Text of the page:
In part 1 of this series of blogs on the relationship between depression and anxiety, I discuss how they are often related by their both being a response to a difficult task or issue. In Part 2, I describe how depression and anxiety become such problems when dealing with difficult tasks or issues. Finally, in Part 3, I explain how my clients and I work together to rid their lives of depression and anxiety.
What’s “The Coin”
Therapists and therapy clients know that depression and anxiety often go together. I’d even say depression and anxiety are flip sides of the same coin. The difference between depression and anxiety often comes down to how we respond to certain kinds of problems, either by slowing down (depression) or speeding up (anxiety) or both (feeling anxious about slowing down when we think we need to be speeding up). I’ll get to the flip sides of depression and anxiety in the next blog, but first, let’s answer the question: what’s “the coin?”
Depression and anxiety can both be good coping mechanisms for dealing with a challenging situation. They become problems when we either slow down too much for too long or speed up in ways that feel or are uncontrollable. We slow down or speed up when we confront something that challenges our belief in our own capacities to deal with the challenge. The slowing down or speeding up can be unhealthy when the task either is or seems to be too difficult to deal with at that time. If we have an issue or problem we need to resolve or overcome, but don’t believe we have it within us to do it, we may slow down to get ready. This is depression. If you add a sense of urgency to this circumstance, you may end up feeling overly worrisome or anxious despite also believing that you are not ready or equipped to address the issue. This is anxiety.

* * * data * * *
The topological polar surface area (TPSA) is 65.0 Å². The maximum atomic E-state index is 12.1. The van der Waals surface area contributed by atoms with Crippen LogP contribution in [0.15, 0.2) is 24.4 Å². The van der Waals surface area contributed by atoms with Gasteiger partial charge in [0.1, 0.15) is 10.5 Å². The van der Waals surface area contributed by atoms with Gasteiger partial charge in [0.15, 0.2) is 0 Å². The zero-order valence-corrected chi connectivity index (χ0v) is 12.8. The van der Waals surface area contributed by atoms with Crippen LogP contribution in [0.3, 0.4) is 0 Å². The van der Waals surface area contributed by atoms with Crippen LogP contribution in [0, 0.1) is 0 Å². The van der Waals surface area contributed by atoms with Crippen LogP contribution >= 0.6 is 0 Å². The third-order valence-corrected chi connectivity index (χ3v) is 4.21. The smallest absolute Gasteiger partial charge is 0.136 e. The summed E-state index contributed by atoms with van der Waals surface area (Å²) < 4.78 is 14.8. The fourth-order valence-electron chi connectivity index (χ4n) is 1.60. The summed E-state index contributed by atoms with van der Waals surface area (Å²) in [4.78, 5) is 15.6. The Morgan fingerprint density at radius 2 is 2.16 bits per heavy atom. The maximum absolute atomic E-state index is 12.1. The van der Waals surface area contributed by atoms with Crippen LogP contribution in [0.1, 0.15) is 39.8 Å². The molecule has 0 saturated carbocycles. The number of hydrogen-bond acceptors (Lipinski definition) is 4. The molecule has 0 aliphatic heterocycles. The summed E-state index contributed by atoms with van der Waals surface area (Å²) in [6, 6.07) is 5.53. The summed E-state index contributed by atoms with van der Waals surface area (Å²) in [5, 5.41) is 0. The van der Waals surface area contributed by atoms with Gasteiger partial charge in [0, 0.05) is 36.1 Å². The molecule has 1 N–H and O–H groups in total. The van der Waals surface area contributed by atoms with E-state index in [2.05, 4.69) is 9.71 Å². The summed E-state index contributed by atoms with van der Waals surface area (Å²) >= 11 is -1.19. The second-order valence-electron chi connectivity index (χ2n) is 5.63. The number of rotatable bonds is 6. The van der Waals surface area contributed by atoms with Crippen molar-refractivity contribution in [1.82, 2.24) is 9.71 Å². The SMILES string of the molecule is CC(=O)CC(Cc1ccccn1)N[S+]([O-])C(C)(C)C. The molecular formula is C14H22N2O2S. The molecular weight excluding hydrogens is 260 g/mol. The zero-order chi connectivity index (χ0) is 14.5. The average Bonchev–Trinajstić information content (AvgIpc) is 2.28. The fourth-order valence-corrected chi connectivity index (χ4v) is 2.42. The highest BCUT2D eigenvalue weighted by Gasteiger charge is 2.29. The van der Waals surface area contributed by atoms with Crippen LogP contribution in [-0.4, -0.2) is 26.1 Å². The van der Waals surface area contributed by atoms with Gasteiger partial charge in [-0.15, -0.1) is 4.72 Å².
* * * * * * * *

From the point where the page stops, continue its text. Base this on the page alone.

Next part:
So, the coin that binds depression and anxiety together is a task or set of tasks that are difficult and may seem impossible to complete, address or resolve. A common example of this kind of task in therapy might be initiating or finalizing the breakup of a relationship that you know you need to end, but you don’t because you don’t want to deal with the likely conflicts involved, or the aftermath (being alone). Another example might be hoping for the approval of a parent who’s never given it to you, yet you continue to try, and continue to set yourself up for failure. Whether the task ends up causing depression, anxiety or both, depends in large measure on whether the person confronting the task believes they have it within them to deal with it. In either case, a person heads into depression or anxiety when they begin to feel overwhelmed by the task. This might be due to the enormity of the task at hand, or a pervasive sense that they cannot face the task regardless of what others might think, or perhaps worst of all, not being able to identify the task or issue that is causing the anxiety or depression.
In part 2 of this blog series, Depression and Anxiety: Flip sides of the same coin, I will examine how we turn to either depression or anxiety, or both, when we are confronted with a difficult or seemingly impossible task or issue. Part 3 of the blog series will discuss ways to address and eliminate both depression and anxiety.